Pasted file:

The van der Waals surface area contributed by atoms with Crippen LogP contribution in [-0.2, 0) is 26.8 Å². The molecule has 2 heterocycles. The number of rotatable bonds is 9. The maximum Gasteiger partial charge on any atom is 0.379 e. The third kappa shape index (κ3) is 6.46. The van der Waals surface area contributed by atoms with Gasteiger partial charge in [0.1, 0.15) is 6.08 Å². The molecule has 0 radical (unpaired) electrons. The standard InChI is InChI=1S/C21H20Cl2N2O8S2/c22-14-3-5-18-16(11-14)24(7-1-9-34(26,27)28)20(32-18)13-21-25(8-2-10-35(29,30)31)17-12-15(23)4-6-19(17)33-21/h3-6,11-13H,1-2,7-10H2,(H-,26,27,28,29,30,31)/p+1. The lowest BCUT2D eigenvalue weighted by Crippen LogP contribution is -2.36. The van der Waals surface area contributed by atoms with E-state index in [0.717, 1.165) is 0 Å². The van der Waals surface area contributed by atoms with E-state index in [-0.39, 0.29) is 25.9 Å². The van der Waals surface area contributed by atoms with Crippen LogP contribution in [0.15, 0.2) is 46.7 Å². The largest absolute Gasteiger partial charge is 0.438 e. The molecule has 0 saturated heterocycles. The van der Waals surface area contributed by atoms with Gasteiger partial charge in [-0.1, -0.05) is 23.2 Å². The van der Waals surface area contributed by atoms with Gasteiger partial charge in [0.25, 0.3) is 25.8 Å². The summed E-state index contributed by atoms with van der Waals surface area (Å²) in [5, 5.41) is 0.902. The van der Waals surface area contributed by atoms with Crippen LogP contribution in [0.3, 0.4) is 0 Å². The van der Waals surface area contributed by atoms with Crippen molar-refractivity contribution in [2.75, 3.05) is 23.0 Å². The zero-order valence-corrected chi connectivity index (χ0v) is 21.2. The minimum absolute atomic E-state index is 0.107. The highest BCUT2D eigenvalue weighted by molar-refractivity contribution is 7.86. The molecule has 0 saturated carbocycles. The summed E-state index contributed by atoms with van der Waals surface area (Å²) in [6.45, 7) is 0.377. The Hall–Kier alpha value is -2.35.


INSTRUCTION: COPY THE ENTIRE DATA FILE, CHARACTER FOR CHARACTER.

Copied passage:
The van der Waals surface area contributed by atoms with Crippen LogP contribution in [-0.2, 0) is 26.8 Å². The molecule has 2 heterocycles. The number of rotatable bonds is 9. The maximum Gasteiger partial charge on any atom is 0.379 e. The third kappa shape index (κ3) is 6.46. The van der Waals surface area contributed by atoms with Gasteiger partial charge in [0.1, 0.15) is 6.08 Å². The molecule has 0 radical (unpaired) electrons. The standard InChI is InChI=1S/C21H20Cl2N2O8S2/c22-14-3-5-18-16(11-14)24(7-1-9-34(26,27)28)20(32-18)13-21-25(8-2-10-35(29,30)31)17-12-15(23)4-6-19(17)33-21/h3-6,11-13H,1-2,7-10H2,(H-,26,27,28,29,30,31)/p+1. The lowest BCUT2D eigenvalue weighted by Crippen LogP contribution is -2.36. The van der Waals surface area contributed by atoms with E-state index in [0.717, 1.165) is 0 Å². The van der Waals surface area contributed by atoms with E-state index in [-0.39, 0.29) is 25.9 Å². The van der Waals surface area contributed by atoms with Crippen LogP contribution in [0.15, 0.2) is 46.7 Å². The largest absolute Gasteiger partial charge is 0.438 e. The molecule has 0 saturated heterocycles. The van der Waals surface area contributed by atoms with Gasteiger partial charge in [-0.1, -0.05) is 23.2 Å². The van der Waals surface area contributed by atoms with Gasteiger partial charge in [0.25, 0.3) is 25.8 Å². The summed E-state index contributed by atoms with van der Waals surface area (Å²) in [5, 5.41) is 0.902. The van der Waals surface area contributed by atoms with Crippen LogP contribution in [0.3, 0.4) is 0 Å². The van der Waals surface area contributed by atoms with Crippen molar-refractivity contribution in [2.75, 3.05) is 23.0 Å². The zero-order valence-corrected chi connectivity index (χ0v) is 21.2. The minimum absolute atomic E-state index is 0.107. The highest BCUT2D eigenvalue weighted by molar-refractivity contribution is 7.86. The molecule has 0 saturated carbocycles. The summed E-state index contributed by atoms with van der Waals surface area (Å²) in [6.45, 7) is 0.377. The Hall–Kier alpha value is -2.35.